The bomb of hormones for children is exploding everywhere. But not in Italy

No longer tolerable is the Italian silence - what do parliamentarians do? - on gender nonconforming children treated with hormones. How long will we have to wait? In the meantime, the bubble is bursting everywhere, from Northern Europe to Australia to the United States, where people are starting to talk about puberty blockers as an unprecedented medical scandal.
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The medicalisation of girls and boys who do not conform to gender stereotypes will be the next big medical scandal. While in Italy everything is still shrouded in an unbearable silence -how long can the health authorities turn a blind eye? elsewhere the boil is bursting.

We have dealt several times with the stop the medicalisation of children in countries that have been pioneers in introducing gender identity, such as Sweden, Finland, Australia. Today we update you on the recent developments in the UK and Norway, that go in the direction of setting limits to this profitable branch of the healthcare industry.

E also in the USA of Biden -that instead pushes for the early medicalisation of children who do not conform to female and male stereotypes - the first lawyers are already appearing (see here, here e here) specialising in malpractice suits against the gender clinics, accused by former patients (mostly young women) of steering them into treatments and operations with very serious health consequences at an age when they could not understand.


Sajid Javid, current Secretary of State for Health and Social Affairs of the United Kingdom, announced an urgent investigation into hormone treatments for girls and boys offered by the NHS. The enquiry wants to ensure that NHS treatment is in the best interests of young patients, and that opposite-sex hormones and other drugs with heavy side effects are not prescribed to 'vulnerable children'.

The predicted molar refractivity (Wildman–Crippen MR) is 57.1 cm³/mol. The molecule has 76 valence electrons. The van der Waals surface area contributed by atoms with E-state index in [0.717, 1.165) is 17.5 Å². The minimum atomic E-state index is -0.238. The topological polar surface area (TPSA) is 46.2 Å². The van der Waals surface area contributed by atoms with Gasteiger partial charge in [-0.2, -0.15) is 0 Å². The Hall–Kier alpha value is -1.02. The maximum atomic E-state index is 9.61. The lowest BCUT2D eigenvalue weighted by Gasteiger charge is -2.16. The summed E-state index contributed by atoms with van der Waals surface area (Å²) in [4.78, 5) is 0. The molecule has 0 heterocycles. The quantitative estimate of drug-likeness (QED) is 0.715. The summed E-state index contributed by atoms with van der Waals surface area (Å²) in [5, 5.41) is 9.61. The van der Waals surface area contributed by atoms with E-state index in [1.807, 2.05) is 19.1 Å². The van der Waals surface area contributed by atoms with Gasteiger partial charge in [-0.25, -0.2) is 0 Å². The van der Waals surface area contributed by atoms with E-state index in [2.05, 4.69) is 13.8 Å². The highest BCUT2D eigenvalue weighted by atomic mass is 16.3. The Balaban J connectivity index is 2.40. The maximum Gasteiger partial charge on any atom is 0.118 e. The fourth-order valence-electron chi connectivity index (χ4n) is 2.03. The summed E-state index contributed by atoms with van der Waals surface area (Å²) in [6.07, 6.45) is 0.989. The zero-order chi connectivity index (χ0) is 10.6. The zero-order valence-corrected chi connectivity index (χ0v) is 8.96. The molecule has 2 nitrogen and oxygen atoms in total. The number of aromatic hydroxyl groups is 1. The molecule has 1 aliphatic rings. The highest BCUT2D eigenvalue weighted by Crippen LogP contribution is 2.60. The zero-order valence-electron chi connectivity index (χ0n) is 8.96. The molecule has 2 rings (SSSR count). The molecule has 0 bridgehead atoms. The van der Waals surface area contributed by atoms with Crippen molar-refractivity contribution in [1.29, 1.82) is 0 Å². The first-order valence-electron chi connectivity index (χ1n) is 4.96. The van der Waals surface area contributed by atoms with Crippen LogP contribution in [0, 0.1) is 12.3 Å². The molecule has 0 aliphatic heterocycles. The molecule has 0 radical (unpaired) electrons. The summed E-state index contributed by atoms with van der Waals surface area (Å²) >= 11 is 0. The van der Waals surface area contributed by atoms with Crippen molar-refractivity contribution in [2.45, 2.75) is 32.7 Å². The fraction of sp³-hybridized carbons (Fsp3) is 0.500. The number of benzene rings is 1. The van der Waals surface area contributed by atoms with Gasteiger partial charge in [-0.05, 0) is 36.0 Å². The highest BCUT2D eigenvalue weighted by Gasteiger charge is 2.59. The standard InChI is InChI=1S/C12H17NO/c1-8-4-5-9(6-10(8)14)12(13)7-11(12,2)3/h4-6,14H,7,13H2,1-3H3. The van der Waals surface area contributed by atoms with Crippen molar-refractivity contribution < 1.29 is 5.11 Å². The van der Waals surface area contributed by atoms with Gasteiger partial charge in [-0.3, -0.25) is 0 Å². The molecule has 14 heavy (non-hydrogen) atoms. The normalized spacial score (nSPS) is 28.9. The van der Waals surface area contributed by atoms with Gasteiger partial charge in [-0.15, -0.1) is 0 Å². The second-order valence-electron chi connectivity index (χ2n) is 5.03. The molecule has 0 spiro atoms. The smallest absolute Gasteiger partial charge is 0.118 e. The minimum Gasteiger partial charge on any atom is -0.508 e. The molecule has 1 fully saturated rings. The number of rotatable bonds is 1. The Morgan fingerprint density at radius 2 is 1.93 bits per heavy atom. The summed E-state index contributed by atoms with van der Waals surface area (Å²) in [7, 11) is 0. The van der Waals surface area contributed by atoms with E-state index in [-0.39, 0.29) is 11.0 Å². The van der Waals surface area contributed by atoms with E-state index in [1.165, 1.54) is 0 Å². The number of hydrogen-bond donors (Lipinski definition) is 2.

The Times summarises Javid's statements as follows: 'The health secretary of Westminster thinks the system is 'failing the children'. and is planning a review of how health service staff deal with under-18s who question their gender identity' (full article here).

The decision comes after the interim report of the Cass Review, a independent evaluation of treatments for children with gender dysphoria offered by the NHS directed by the Dr Hilary Dawn Cass, former President of the Royal College of Paediatrics and Child Health and consultant in paediatric disability at St Thomas' Hospital in London.

La interim report pointed out that "there is insufficient evidence on the effectiveness of the affirmative model (hormones immediately, without psychological exploration, Editor's note)'. It goes on to say: 'Puberty blockers, rather than acting as a 'pause button' to allow children to explore their identity, appear to be steering them towards a medicalised treatment pathway'.

According to the Times, the British Department of Health is reportedly preparing legal changes which would give the Cass Commission access to data on dysphoric children treated by the NHS to see how many later regretted the treatment. The urgent enquiry - which will form part of the final report - indicates the will to make the NHS change its approach to child transition immediately.